The Appellate Tribunal perused various provisions of the Code and observed that the expression debt defined under Section 3(11) means a liability or obligation in respect of a claim which is due from any person and includes a financial debt and operational debt. Non-payment of such debt which has become due and payable and is not repaid by the Corporate Debtor falls within the mischief default defined under Section 3(12) of the Code. Further, in the present case, the manner and circumstances in which the amount of loan was borrowed by the Corporate Debtor from time to time with stipulated interest, left no room for doubt that the outstanding unsecured debt had all the trappings of a Financial Debt. Hence, the said respondents (erstwhile Directors) were safely held to be Financial Creditors. All the contentions raised by the appellant were repelled holding them sans merit. The appeal was, thus, dismissed. [Rajesh Gupta v. Dinesh Chand Jain,2018 SCC OnLine NCLAT 412, Order dated 09-08-2018]

Case BriefsTribunals/Commissions/Regulatory Bodies

National Company Law Appellate Tribunal (NCLAT): A two-member bench comprising of Justice S.J. Mukhopadhaya, Chairperson and Justice Bansi Lal Bhat, Member (Judicial) dismissed an appeal filed against the order of the National Company Law Tribunal, Mumbai.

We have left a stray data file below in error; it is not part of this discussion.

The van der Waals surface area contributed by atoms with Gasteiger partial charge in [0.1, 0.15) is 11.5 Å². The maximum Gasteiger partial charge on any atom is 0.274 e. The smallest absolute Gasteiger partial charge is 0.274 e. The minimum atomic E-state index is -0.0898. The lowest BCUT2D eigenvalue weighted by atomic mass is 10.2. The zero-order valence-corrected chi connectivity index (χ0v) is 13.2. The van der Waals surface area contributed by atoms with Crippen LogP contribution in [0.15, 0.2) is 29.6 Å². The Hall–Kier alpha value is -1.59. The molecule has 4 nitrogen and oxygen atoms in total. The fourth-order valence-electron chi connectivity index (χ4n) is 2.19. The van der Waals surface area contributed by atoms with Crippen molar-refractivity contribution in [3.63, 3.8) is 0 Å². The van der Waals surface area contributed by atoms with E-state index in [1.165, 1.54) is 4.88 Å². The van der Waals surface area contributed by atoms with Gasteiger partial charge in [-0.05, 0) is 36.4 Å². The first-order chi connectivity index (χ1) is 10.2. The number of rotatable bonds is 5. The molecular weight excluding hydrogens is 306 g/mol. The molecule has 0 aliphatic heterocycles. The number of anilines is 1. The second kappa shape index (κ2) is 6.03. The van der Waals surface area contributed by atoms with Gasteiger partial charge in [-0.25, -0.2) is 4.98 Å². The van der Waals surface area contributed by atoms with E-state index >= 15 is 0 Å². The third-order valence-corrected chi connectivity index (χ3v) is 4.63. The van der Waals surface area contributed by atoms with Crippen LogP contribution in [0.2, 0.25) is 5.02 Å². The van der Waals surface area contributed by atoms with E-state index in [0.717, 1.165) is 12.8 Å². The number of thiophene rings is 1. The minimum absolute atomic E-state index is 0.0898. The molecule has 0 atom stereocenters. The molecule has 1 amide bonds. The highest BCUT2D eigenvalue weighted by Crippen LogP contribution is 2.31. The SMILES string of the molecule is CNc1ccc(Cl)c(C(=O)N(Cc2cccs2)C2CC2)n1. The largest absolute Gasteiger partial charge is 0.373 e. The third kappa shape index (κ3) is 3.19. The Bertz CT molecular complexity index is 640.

The directors of Fortune Pharma (P) Ltd., Corporate Debtor, had executed a  personal guarantee in favour of State Bank of India, Financial Creditor. Subsequently, the Bank enforced Securitization and Reconstruction of Financial Assets and Enforcement of Securities Interest Act, 2002 and the company was directed to hand over possession of the factory premises to the Bank. Thereafter, the company filed an application under Section 10 of the Insolvency and Bankruptcy Code, 2016 which was allowed. Subsequently, the director of the company assigned his debt in favour of the appellant. The appellant was inducted as member of the committee of creditors by the Resolution Professional. This was objected to by the Bank, contending that the appellant was a related party. The NCLT upheld the objection of the Bank. Aggrieved thus, the appellant filed the instant appeal.

The Appellate Tribunal, at the outset, observed that the assignor was a director of the Corporate Debtor, therefore, he was a related party under Section 5(24) of the Code. Further, a debt assignment is a transfer of debt with all the rights and liabilities associated with it. The assignor assigns its debt in favour of the assignee, who steps in the shoes of the assignor. The assignee thereby takes over the right and also takes over the disadvantages by virtue of such assignment. Accordingly, the director being a related party, with assignment of debt, the disadvantage also goes to the appellant. For the aforesaid reasons, it was held that the issue was rightly decided by the NCLT. The appeal was dismissed sans merit. [Pankaj Yadav v. State Bank of India, 2018 SCC OnLine NCLAT 389, dated 07-08-2018]